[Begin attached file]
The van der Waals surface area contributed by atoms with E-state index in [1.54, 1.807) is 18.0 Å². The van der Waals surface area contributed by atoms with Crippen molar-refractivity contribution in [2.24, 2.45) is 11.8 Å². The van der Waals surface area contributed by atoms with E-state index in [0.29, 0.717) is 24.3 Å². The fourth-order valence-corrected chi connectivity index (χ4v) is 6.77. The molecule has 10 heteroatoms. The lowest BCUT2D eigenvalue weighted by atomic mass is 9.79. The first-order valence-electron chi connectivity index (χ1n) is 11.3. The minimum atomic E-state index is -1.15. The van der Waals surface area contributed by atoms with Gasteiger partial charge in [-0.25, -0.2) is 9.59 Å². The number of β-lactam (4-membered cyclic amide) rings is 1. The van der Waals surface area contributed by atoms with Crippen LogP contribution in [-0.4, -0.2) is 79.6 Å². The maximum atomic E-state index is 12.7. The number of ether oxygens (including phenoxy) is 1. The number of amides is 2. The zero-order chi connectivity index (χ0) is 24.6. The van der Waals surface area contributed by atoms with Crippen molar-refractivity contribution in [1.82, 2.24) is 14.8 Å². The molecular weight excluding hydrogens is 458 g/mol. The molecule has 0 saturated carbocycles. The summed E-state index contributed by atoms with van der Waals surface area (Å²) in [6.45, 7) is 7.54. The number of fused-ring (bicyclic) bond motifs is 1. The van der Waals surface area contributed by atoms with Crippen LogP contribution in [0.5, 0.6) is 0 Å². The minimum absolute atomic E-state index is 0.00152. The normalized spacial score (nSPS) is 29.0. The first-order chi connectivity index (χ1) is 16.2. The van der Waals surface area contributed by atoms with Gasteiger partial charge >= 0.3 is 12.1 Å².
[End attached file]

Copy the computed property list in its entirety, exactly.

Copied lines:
The van der Waals surface area contributed by atoms with E-state index in [1.54, 1.807) is 18.0 Å². The van der Waals surface area contributed by atoms with Crippen molar-refractivity contribution in [2.24, 2.45) is 11.8 Å². The van der Waals surface area contributed by atoms with E-state index in [0.29, 0.717) is 24.3 Å². The fourth-order valence-corrected chi connectivity index (χ4v) is 6.77. The molecule has 10 heteroatoms. The lowest BCUT2D eigenvalue weighted by atomic mass is 9.79. The first-order valence-electron chi connectivity index (χ1n) is 11.3. The minimum atomic E-state index is -1.15. The van der Waals surface area contributed by atoms with Gasteiger partial charge in [-0.25, -0.2) is 9.59 Å². The number of β-lactam (4-membered cyclic amide) rings is 1. The van der Waals surface area contributed by atoms with Crippen LogP contribution in [-0.4, -0.2) is 79.6 Å². The maximum atomic E-state index is 12.7. The number of ether oxygens (including phenoxy) is 1. The number of amides is 2. The zero-order chi connectivity index (χ0) is 24.6. The van der Waals surface area contributed by atoms with Crippen molar-refractivity contribution in [1.82, 2.24) is 14.8 Å². The molecular weight excluding hydrogens is 458 g/mol. The molecule has 0 saturated carbocycles. The summed E-state index contributed by atoms with van der Waals surface area (Å²) in [6.45, 7) is 7.54. The number of fused-ring (bicyclic) bond motifs is 1. The van der Waals surface area contributed by atoms with Crippen LogP contribution in [0.5, 0.6) is 0 Å². The minimum absolute atomic E-state index is 0.00152. The normalized spacial score (nSPS) is 29.0. The first-order chi connectivity index (χ1) is 16.2. The van der Waals surface area contributed by atoms with Gasteiger partial charge >= 0.3 is 12.1 Å².